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Tang Dynasty Striding Horse
- This rare earthenware horse was created during the illustrious Tang Dynasty of China
- Known as mingqi, the sculpture would have been buried with a wealthy deceased elite
- Horses held a special cultural significance in Tang China
- The whinnying equine already bears a saddle for its new master in the next world
- Get complete item description here
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Horses held a special. . .
Horses held a special significance in Tang China, in part due to a particular affection of the second Tang ruler, Emperor Taizong. He was deeply devoted to his beloved horse “Autumn Dew,” who he credited with saving his life during a pivotal battle to unify China under the emperor’s reign. Horses’ continued importance in Tang expansion and military might made the animal a strong symbol of imperial power and wealth.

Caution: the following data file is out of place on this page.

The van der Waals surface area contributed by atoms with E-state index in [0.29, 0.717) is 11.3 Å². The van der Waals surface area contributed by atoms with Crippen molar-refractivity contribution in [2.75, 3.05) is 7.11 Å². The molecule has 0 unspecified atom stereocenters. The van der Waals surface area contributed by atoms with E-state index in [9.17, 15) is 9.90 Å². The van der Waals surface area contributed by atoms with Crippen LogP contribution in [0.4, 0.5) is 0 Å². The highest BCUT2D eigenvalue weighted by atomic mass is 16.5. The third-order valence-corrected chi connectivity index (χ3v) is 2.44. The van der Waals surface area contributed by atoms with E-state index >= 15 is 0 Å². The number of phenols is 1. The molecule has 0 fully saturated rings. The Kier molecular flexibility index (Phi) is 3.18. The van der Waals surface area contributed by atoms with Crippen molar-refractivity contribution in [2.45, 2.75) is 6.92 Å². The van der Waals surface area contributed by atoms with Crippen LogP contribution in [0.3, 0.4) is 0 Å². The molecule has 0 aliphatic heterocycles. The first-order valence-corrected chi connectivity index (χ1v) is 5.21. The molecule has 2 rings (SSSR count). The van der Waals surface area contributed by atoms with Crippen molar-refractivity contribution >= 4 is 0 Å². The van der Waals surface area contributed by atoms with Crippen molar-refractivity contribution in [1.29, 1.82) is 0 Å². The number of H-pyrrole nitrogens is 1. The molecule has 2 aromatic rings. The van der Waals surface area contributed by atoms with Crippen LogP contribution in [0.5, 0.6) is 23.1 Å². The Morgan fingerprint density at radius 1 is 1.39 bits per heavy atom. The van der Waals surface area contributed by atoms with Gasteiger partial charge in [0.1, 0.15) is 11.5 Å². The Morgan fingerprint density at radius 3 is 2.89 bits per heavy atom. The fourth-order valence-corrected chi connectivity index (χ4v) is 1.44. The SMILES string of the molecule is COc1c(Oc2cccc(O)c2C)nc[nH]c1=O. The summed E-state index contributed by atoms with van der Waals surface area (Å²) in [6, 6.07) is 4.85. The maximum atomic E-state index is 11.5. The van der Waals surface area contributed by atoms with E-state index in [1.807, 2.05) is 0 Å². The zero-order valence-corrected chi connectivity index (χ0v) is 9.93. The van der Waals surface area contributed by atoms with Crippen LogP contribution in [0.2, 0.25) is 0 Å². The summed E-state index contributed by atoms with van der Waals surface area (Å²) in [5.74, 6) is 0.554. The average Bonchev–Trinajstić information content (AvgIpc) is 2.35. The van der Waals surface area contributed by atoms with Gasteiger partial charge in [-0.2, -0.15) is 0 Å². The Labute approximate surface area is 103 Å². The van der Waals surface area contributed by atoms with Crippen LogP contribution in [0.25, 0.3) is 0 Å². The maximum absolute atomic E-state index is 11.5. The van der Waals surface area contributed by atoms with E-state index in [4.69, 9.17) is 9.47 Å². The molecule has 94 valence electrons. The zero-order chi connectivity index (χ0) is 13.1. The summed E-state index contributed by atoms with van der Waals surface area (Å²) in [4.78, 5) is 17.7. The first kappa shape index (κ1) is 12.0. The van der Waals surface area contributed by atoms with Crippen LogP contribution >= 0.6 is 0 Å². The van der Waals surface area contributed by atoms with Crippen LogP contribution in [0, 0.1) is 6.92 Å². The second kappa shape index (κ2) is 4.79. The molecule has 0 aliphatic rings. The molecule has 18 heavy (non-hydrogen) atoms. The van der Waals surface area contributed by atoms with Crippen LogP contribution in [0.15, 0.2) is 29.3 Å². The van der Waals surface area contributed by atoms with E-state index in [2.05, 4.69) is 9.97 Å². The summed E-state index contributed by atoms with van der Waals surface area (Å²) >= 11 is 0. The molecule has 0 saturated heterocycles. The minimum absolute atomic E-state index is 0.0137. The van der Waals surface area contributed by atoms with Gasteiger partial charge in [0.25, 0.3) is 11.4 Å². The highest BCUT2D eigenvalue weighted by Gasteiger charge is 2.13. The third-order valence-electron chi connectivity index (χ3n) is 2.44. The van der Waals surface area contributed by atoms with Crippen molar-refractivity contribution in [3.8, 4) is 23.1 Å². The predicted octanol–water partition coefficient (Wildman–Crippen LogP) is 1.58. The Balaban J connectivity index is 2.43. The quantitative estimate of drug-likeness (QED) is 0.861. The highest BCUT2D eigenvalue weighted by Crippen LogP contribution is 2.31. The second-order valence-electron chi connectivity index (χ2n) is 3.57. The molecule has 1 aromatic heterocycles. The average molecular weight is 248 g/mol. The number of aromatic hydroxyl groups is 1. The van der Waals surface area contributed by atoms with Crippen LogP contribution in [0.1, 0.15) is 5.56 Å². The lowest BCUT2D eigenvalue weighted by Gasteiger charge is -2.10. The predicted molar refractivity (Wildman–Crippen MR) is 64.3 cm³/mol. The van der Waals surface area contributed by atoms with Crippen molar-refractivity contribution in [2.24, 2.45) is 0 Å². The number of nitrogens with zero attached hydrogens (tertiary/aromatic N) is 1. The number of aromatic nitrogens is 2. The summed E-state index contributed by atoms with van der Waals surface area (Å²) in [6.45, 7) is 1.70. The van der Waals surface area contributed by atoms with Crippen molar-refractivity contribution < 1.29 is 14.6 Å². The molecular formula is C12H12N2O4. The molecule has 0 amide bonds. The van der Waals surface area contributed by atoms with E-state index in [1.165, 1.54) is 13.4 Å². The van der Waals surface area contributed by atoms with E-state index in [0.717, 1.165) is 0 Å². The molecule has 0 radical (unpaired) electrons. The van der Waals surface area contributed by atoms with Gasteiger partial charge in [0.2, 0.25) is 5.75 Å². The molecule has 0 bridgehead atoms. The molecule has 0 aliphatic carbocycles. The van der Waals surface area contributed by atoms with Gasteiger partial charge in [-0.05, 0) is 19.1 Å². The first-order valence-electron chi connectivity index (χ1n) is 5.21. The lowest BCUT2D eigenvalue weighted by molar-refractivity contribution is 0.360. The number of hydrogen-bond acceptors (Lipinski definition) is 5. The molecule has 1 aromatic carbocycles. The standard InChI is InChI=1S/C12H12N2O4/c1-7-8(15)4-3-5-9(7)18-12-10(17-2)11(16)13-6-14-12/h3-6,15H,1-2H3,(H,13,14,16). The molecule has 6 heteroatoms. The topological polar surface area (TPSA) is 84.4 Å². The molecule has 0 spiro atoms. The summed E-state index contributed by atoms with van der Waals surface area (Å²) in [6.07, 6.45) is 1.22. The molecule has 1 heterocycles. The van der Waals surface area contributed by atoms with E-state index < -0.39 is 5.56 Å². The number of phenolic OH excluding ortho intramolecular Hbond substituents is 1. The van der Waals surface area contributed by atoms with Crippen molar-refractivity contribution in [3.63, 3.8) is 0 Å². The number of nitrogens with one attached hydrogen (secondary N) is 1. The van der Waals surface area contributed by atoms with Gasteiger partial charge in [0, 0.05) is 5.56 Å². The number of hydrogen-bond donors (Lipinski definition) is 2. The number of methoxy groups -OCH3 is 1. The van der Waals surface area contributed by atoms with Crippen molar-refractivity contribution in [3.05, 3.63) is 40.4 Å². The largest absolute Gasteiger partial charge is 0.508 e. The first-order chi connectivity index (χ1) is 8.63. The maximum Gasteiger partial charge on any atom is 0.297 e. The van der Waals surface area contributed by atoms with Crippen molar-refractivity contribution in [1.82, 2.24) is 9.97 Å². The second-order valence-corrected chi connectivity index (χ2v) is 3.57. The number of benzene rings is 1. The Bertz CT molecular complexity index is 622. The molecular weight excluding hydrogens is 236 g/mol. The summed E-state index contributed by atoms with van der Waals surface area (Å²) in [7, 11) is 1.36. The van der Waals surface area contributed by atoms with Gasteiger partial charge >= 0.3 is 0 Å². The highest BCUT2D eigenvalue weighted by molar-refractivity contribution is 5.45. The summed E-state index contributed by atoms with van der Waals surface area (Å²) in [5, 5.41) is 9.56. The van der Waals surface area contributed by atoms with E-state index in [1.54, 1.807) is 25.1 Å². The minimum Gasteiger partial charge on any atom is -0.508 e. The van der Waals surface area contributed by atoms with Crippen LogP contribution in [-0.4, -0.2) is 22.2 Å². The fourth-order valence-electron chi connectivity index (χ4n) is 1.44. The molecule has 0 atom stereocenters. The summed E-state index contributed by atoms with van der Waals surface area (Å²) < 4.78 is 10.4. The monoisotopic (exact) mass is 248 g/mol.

A sign of prestige and wealth, the horse is a form of funerary sculpture known as mingqi.Tang Dynasty mingqi reflect a harmonious blend of Han Chinese traditions and external cultural influences arriving to China through the Silk Road. More than a facilitator of global commercial transactions, the Silk Road served as a network for cultural exchange between East Asia, Central Asia, the Middle East and beyond. Along its routes, travelers and merchants from disparate cultures encountered one another, fostering the exchange of ideas, philosophies, art forms and scientific knowledge. Mingqi sculptures such as these were intended to accompany and serve the deceased in the afterlife, and frequently depict guardian figures and the pack animals that facilitated travel and trade in the ever-expanding world.
Circa 7th-10th century CE
30 3/8" high x 28 1/2" wide x 10" deep